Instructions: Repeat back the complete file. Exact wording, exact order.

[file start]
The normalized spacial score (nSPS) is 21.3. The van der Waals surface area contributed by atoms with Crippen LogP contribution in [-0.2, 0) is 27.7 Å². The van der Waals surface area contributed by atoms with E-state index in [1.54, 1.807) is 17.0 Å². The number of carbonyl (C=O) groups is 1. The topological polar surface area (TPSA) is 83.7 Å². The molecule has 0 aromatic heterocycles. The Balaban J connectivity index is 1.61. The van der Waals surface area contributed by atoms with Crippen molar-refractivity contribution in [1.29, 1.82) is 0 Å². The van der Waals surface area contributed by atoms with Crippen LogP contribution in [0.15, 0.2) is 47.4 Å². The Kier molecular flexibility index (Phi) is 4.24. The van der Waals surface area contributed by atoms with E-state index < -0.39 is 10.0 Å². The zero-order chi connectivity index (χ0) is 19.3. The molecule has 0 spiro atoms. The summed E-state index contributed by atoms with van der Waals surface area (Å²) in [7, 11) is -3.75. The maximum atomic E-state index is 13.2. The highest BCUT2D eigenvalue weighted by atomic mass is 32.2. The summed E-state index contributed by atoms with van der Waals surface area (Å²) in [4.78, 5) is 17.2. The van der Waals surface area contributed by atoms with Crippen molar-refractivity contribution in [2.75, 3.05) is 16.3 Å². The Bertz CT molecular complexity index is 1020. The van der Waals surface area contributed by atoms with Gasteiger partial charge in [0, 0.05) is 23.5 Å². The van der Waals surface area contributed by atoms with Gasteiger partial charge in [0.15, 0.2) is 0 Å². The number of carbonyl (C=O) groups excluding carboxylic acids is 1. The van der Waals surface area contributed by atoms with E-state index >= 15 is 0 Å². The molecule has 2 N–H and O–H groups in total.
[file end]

The normalized spacial score (nSPS) is 21.3. The van der Waals surface area contributed by atoms with Crippen LogP contribution in [-0.2, 0) is 27.7 Å². The van der Waals surface area contributed by atoms with E-state index in [1.54, 1.807) is 17.0 Å². The number of carbonyl (C=O) groups is 1. The topological polar surface area (TPSA) is 83.7 Å². The molecule has 0 aromatic heterocycles. The Balaban J connectivity index is 1.61. The van der Waals surface area contributed by atoms with Crippen molar-refractivity contribution in [1.29, 1.82) is 0 Å². The van der Waals surface area contributed by atoms with Crippen LogP contribution in [0.15, 0.2) is 47.4 Å². The Kier molecular flexibility index (Phi) is 4.24. The van der Waals surface area contributed by atoms with E-state index < -0.39 is 10.0 Å². The zero-order chi connectivity index (χ0) is 19.3. The molecule has 0 spiro atoms. The summed E-state index contributed by atoms with van der Waals surface area (Å²) in [7, 11) is -3.75. The maximum atomic E-state index is 13.2. The highest BCUT2D eigenvalue weighted by atomic mass is 32.2. The summed E-state index contributed by atoms with van der Waals surface area (Å²) in [4.78, 5) is 17.2. The van der Waals surface area contributed by atoms with Crippen molar-refractivity contribution in [2.75, 3.05) is 16.3 Å². The Bertz CT molecular complexity index is 1020. The van der Waals surface area contributed by atoms with Gasteiger partial charge in [0, 0.05) is 23.5 Å². The van der Waals surface area contributed by atoms with Gasteiger partial charge in [0.15, 0.2) is 0 Å². The number of carbonyl (C=O) groups excluding carboxylic acids is 1. The van der Waals surface area contributed by atoms with E-state index >= 15 is 0 Å². The molecule has 2 N–H and O–H groups in total.